Well I did you warn you there might be a crochet post in the pipe-line! And with extra time in my day from no riding, and the reduced horse-related cleaning (it’s rather nice not needing to clean tack, saddle pads, etc. and the reduction in jodhpur washing is also appreciated – here is the silver lining I’d been looking for) I have been trying different things with crochet. I’ll describe them in chronological order.
A few weeks ago I had no idea that scrumbling, or freeform crochet even existed, but if you search the internet for it you’ll see that people make some beautiful random creations out of crochet. I’m not linking to any because a) these images belong to people and I wouldn’t always be sure I was crediting the right person and b) my stuff will look rubbish beside theirs!
The only rules are … there are no rules! Anarchic crochet.
Common themes are spirals, three-dimensional effects and using up the random bits of yarn left over from other projects. So I had a go at making a little scrumble of my own.
I glued it to pale purple card for a thank you letter card, which is why I had to keep it quite small. Also, as a new crocheter I have a limited supply of random yarn ends!
I have to say I found it thoroughly enjoyable to just make it up as I went along and I definitely want to do a lot more scrumbling. To that end I visited all of the charity shops in town looking for odds and ends of wool. I didn’t find nearly as much as I expected – I seem to remember that charity shops always used to have wool but when I looked I found so little. I realised the reason for this when I went on eBay – these days so many people can sell it on the internet when in the past they would have given it away when they had no use for it. So I bid on some mixed batches perfect for scrumbling and will not bother with the charity shops again.
To be honest this barely deserves to be called a mini-project, but it made the post title easier.
The biggest thing I felt my scrumble skills lacked was some ruffle techniques. At the time I didn’t manage to find any free instructions for the kind of ruffles I wanted, so I just decided to experiment. The plan was to make a one-piece ruffle, worked in the round, that would take me towards a the fullness of a sphere-like shape.
I managed this:
I don’t think it’s bad considering it was all experimentation and no knowledge! I began by chaining 6, making a loop and filling it with as many single crochets as possible. In hindsight a smaller loop might have been advisable. Then in the next round I increased once in each stitch. Then I got impatient and increased twice in each stitch in the next round, making my ruffle mathematically inelegant. I now know I should have stuck with the same factor of increase throughout. But by that point I had this much rufflyness, which was, after all the point of the exercise, so I changed colour and added a single crochet in each stitch for the final (now very wiggly) round.
You can squash it about so you can see the initial loop like this, or leave it “bouffant” as in the first image. I think it’s interesting, although ultimately useless. Still, now I have the skills and experience to try ruffling again in a scrumble or just for its own sake.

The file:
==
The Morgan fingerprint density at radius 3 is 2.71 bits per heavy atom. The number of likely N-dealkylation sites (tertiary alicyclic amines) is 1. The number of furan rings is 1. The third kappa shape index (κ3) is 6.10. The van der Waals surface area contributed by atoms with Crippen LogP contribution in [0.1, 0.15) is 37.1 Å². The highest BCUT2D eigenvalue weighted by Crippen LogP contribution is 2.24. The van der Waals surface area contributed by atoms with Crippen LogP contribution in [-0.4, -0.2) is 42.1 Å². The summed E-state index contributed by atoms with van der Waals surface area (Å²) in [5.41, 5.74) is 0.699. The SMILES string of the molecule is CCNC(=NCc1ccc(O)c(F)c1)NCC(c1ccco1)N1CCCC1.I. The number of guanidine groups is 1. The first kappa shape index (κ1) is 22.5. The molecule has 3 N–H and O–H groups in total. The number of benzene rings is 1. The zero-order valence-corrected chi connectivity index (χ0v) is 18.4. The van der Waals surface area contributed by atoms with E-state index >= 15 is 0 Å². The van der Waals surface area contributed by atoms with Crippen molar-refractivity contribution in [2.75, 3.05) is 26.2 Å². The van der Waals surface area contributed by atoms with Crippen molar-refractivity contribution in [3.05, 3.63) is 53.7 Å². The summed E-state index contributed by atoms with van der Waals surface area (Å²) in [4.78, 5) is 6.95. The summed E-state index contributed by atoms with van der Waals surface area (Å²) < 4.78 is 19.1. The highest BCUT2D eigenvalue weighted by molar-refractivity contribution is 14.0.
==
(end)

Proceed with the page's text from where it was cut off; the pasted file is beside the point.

It turns out that what I was attempting to do was hyperbolic crochet. Mathematicians were all tied up in knots by trying to physically create models of hyperbolic planes, when in the late 1990s one mathematician who could crochet realised crochet was the solution.
If you want to learn more, try http://mathandfiber.wordpress.com/2012/03/19/introduction-to-crocheting-hyperbolic-planes/ You can also find instructions there.
Another term worth image-searching is the Hyperbolic Crochet Coral Reef Project. That is some seriously impressive crochet!
I will definitely try some hyperbolic crochet at some point because the end results are fascinating. Maths+crochet = far cooler than the sum of its parts!
I’ve recently started following http://elvirajane.wordpress.com/. Her sculptural crochet patterns have been intriguing me since I stumbled across her fairy mushroom pots patterns. She recommends her sculptural pot as a good starting point so I gave it a go. As usual I didn’t have exactly the right yarn or hook to hand, so I improvised. I used an 8 ply cotton yarn (originally bought for a pony-hat before I decided I didn’t want a cream ear-bonnet on a horse with a black and white face) and picked a small hook to make it easier to keep the tension tight. Having begun with the wrong tools, I then made copious counting mistakes! It being the first time I’d worked in continuous rounds, it was somewhat of a learning curve. It wasn’t until I got to the final couple of rows that I realised how much accuracy was important in the early rows! I also have a feeling I threw in a whole extra row at one point… probably not advisable! Anyway I have to say considering everything I think it’s OK for a first attempt.
Although the shape is not perfect I find the texture and stiffness fascinating. Perhaps because I used cotton not wool/acrylic, it feels and sounds somewhat like papier-mache and I find I can’t stop handling it. Turning it over and tapping the bottom it’s like a tiny tactile drum.
It seems so opaque but when you hold it to the light…
On the other hand I’m not sure I want to make another one. Keeping the tension this tight is physically stressful and I actually have a crochet blister from making it! Also I suspect that patterns which require lots of counting might not be my strong point.
I have begun a couple of larger projects, but it may be some time before I have pictures to share of either of those, particularly if I keep getting distracted by mini-projects!